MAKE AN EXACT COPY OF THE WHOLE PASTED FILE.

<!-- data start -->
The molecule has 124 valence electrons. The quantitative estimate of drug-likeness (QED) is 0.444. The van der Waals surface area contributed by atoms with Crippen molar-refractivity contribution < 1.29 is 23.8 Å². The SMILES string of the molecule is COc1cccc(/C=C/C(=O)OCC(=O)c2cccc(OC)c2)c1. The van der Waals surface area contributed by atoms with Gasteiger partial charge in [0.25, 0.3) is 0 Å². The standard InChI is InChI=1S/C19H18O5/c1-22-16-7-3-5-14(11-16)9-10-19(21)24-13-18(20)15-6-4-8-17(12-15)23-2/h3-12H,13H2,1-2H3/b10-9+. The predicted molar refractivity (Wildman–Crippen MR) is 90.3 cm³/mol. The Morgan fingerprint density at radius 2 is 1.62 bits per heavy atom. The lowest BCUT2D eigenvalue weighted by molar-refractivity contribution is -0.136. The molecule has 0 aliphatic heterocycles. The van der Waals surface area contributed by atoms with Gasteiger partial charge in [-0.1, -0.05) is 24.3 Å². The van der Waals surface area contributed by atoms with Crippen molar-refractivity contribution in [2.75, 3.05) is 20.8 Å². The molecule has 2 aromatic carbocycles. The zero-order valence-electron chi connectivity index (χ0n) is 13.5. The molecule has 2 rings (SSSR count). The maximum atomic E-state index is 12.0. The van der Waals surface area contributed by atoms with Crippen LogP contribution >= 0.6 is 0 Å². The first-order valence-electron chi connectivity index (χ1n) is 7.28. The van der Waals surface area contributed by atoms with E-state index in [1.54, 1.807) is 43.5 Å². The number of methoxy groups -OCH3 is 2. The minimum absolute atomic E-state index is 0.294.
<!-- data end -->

The molecule has 124 valence electrons. The quantitative estimate of drug-likeness (QED) is 0.444. The van der Waals surface area contributed by atoms with Crippen molar-refractivity contribution < 1.29 is 23.8 Å². The SMILES string of the molecule is COc1cccc(/C=C/C(=O)OCC(=O)c2cccc(OC)c2)c1. The van der Waals surface area contributed by atoms with Gasteiger partial charge in [0.25, 0.3) is 0 Å². The standard InChI is InChI=1S/C19H18O5/c1-22-16-7-3-5-14(11-16)9-10-19(21)24-13-18(20)15-6-4-8-17(12-15)23-2/h3-12H,13H2,1-2H3/b10-9+. The predicted molar refractivity (Wildman–Crippen MR) is 90.3 cm³/mol. The Morgan fingerprint density at radius 2 is 1.62 bits per heavy atom. The lowest BCUT2D eigenvalue weighted by molar-refractivity contribution is -0.136. The molecule has 0 aliphatic heterocycles. The van der Waals surface area contributed by atoms with Gasteiger partial charge in [-0.1, -0.05) is 24.3 Å². The van der Waals surface area contributed by atoms with Crippen molar-refractivity contribution in [2.75, 3.05) is 20.8 Å². The molecule has 2 aromatic carbocycles. The zero-order valence-electron chi connectivity index (χ0n) is 13.5. The molecule has 2 rings (SSSR count). The maximum atomic E-state index is 12.0. The van der Waals surface area contributed by atoms with Crippen LogP contribution >= 0.6 is 0 Å². The first-order valence-electron chi connectivity index (χ1n) is 7.28. The van der Waals surface area contributed by atoms with E-state index in [1.54, 1.807) is 43.5 Å². The number of methoxy groups -OCH3 is 2. The minimum absolute atomic E-state index is 0.294.